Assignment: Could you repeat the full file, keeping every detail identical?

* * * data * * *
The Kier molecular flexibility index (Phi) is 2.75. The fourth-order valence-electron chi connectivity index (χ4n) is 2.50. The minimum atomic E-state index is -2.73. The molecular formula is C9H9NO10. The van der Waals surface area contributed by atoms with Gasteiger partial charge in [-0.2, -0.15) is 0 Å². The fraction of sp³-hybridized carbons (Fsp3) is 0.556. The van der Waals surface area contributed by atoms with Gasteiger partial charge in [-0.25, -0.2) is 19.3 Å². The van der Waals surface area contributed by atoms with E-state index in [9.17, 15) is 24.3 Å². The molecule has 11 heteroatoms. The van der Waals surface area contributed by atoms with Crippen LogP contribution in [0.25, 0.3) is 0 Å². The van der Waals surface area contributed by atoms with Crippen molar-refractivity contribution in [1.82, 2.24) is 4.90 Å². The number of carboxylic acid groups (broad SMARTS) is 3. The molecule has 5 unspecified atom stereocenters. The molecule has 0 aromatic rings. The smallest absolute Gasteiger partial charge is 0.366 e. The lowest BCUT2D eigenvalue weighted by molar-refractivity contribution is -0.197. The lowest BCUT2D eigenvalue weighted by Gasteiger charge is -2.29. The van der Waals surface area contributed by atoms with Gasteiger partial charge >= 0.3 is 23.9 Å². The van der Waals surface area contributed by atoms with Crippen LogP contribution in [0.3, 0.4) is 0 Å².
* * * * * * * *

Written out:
The Kier molecular flexibility index (Phi) is 2.75. The fourth-order valence-electron chi connectivity index (χ4n) is 2.50. The minimum atomic E-state index is -2.73. The molecular formula is C9H9NO10. The van der Waals surface area contributed by atoms with Gasteiger partial charge in [-0.2, -0.15) is 0 Å². The fraction of sp³-hybridized carbons (Fsp3) is 0.556. The van der Waals surface area contributed by atoms with Gasteiger partial charge in [-0.25, -0.2) is 19.3 Å². The van der Waals surface area contributed by atoms with E-state index in [9.17, 15) is 24.3 Å². The molecule has 11 heteroatoms. The van der Waals surface area contributed by atoms with Crippen LogP contribution in [0.25, 0.3) is 0 Å². The van der Waals surface area contributed by atoms with Crippen molar-refractivity contribution in [1.82, 2.24) is 4.90 Å². The number of carboxylic acid groups (broad SMARTS) is 3. The molecule has 5 unspecified atom stereocenters. The molecule has 0 aromatic rings. The smallest absolute Gasteiger partial charge is 0.366 e. The lowest BCUT2D eigenvalue weighted by molar-refractivity contribution is -0.197. The lowest BCUT2D eigenvalue weighted by Gasteiger charge is -2.29. The van der Waals surface area contributed by atoms with Gasteiger partial charge >= 0.3 is 23.9 Å². The van der Waals surface area contributed by atoms with Crippen LogP contribution in [0.3, 0.4) is 0 Å².